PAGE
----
I remember when my son was in kindergarten being shocked at how early other parents (OK, let’s face it, other moms) were talking about summer camp plans. The time is now, people, especially if you’re on a budget.
I don’t mean sleepaway camps, either, I mean the basic week- or month-long day camps that most working parents rely on to get them through the summer. If you don’t have an extremely flexible work-from-home schedule (and even then, who can get work done with their kids at home day after day?), a full-time parent partner, or an obliging, nearby relative, you’ve probably got to get some summer camps lined up.
And as you’ll quickly realize, summer camp generally doesn’t come cheap. Today’s hint covers a few tips that might help you cut the cost of camp programs, without avoiding them altogether.
Book early for potential discounts: You can often save a decent amount by committing early. Also, many camps offer scholarship or financial assistance programs that have their own deadlines.
Look for referral programs, too. If you and a friend both want the same camp for your kids, one of you should register, look for referral discounts, and maybe you’ll both end up with savings. Plus, if your kids have a friend that’s going to a camp that you’re on board with, not only will the transition possibly be easier, but there might also be opportunities to carpool — which can be a real life-saver if you have two working parents juggling their commute schedules.
Examine the extras: Many camps offer early drop-off and/or late pick-up (and by this I mean before 9 a.m. or after 3 p.m., the usual times from what I’ve seen). But remember these services typically come with an additional fee. Same with food — most camps will offer lunches and snacks, with additional fees for one or both. Make sure to consider these extras when calculating the total camp cost, and examine if you really need them. For instance, you may want to have your kids brownbag it, or perhaps it’s cheaper to hire a part-time babysitter than to use both before- and after-care.
Look locally: Private camps typically have more of a marketing budget and team than local camps, so you hear more about them. However, there are some great, affordable programs run by community centers, schools, parks and organizations like the YMCA. Ask other parents, look at local parenting boards and see if your city or county’s website offers summer camp information links.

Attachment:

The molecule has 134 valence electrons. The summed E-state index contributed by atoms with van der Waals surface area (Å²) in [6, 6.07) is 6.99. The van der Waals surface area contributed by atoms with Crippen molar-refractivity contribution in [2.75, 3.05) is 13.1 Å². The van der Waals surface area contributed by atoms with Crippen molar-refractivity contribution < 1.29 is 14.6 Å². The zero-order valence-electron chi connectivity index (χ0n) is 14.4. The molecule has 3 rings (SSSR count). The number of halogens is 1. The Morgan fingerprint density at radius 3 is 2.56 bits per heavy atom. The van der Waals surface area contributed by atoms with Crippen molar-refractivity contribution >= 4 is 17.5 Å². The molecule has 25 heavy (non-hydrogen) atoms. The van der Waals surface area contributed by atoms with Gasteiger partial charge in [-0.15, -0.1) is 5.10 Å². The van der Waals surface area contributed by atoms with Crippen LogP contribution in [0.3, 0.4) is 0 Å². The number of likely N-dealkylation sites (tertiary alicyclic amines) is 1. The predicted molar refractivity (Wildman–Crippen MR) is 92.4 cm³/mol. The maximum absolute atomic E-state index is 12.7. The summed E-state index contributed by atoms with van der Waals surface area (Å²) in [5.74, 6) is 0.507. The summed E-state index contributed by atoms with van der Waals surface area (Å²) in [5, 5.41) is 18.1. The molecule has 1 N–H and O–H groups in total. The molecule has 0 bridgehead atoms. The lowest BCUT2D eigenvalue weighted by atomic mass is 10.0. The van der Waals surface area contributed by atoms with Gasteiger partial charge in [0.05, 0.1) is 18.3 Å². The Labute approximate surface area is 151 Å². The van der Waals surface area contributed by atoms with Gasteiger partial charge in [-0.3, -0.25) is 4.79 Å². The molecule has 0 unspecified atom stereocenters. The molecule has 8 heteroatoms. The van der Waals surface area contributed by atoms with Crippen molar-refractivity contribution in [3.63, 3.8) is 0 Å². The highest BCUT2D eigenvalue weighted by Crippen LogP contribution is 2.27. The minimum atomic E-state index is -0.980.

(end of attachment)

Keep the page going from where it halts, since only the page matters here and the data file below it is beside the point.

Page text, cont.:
Camps are a great way to introduce your children to new things, but if you go with camps they’re excited about it can be a much smoother time for everyone. Your child already in dance class and loving it? Stick with a dance camp for at least a week or two. Bonus if your school-year dance studio offers summer camps, then it’s a familiar place and familiar faces, too.
Still, if you have multiple kids, having them in the same camps is going to be a whole lot easier then juggling different drop-off/pickup times and locations. If that dreamy camp is way across town, or involves being stuck on the highway during rush hour each day, you’ll probably end up wishing you’d thought twice about it.
Finally, if you can, give your children a week or two off between the end of school and the start of camp, and the reverse once August rolls around. They’re as tired as we are at the end of the school year, so if you can take a week of vacation time, or fly grandma in to hang out with them while they enjoy a few days with no schedule. A break can really help get everyone excited for camp (or school) to start.
For more helpful tips on cutting camp costs, check out this article on saving on summer camp and this piece on how summer camp can potentially help you cut your tax bill.
What are your tips for saving on summer camp?